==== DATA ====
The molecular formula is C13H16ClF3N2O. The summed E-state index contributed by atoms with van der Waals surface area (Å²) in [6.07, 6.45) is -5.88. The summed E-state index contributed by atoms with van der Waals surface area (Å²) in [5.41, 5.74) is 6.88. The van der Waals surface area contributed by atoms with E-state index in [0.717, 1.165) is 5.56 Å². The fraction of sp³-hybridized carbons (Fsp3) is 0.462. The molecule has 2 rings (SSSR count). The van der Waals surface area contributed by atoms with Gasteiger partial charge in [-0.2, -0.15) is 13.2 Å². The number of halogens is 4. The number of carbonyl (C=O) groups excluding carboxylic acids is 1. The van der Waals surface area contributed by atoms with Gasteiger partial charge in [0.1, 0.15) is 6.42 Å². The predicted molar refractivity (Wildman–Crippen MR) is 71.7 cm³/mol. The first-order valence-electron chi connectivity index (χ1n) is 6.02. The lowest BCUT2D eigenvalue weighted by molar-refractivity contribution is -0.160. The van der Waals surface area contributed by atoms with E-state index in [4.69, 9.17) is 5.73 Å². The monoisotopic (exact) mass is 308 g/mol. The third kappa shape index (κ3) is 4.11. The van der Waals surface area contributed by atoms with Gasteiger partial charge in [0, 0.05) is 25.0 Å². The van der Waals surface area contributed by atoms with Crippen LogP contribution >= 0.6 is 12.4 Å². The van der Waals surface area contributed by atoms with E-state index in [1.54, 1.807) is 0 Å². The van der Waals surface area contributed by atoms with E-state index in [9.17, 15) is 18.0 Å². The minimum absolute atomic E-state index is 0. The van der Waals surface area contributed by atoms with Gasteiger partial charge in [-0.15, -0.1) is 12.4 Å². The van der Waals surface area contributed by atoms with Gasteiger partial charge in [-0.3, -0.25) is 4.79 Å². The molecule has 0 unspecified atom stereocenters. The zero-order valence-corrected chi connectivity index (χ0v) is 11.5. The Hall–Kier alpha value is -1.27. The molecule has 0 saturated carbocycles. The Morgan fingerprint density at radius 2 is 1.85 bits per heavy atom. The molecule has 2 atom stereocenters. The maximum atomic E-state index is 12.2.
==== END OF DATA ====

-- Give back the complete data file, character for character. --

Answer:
The molecular formula is C13H16ClF3N2O. The summed E-state index contributed by atoms with van der Waals surface area (Å²) in [6.07, 6.45) is -5.88. The summed E-state index contributed by atoms with van der Waals surface area (Å²) in [5.41, 5.74) is 6.88. The van der Waals surface area contributed by atoms with E-state index in [0.717, 1.165) is 5.56 Å². The fraction of sp³-hybridized carbons (Fsp3) is 0.462. The molecule has 2 rings (SSSR count). The van der Waals surface area contributed by atoms with Gasteiger partial charge in [-0.2, -0.15) is 13.2 Å². The number of halogens is 4. The number of carbonyl (C=O) groups excluding carboxylic acids is 1. The van der Waals surface area contributed by atoms with Gasteiger partial charge in [0.1, 0.15) is 6.42 Å². The predicted molar refractivity (Wildman–Crippen MR) is 71.7 cm³/mol. The first-order valence-electron chi connectivity index (χ1n) is 6.02. The lowest BCUT2D eigenvalue weighted by molar-refractivity contribution is -0.160. The van der Waals surface area contributed by atoms with E-state index in [4.69, 9.17) is 5.73 Å². The monoisotopic (exact) mass is 308 g/mol. The third kappa shape index (κ3) is 4.11. The van der Waals surface area contributed by atoms with Gasteiger partial charge in [0, 0.05) is 25.0 Å². The van der Waals surface area contributed by atoms with Crippen LogP contribution >= 0.6 is 12.4 Å². The van der Waals surface area contributed by atoms with E-state index in [1.54, 1.807) is 0 Å². The van der Waals surface area contributed by atoms with E-state index in [9.17, 15) is 18.0 Å². The minimum absolute atomic E-state index is 0. The van der Waals surface area contributed by atoms with Gasteiger partial charge in [-0.15, -0.1) is 12.4 Å². The van der Waals surface area contributed by atoms with Gasteiger partial charge in [-0.3, -0.25) is 4.79 Å². The molecule has 0 unspecified atom stereocenters. The zero-order valence-corrected chi connectivity index (χ0v) is 11.5. The Hall–Kier alpha value is -1.27. The molecule has 0 saturated carbocycles. The Morgan fingerprint density at radius 2 is 1.85 bits per heavy atom. The molecule has 2 atom stereocenters. The maximum atomic E-state index is 12.2.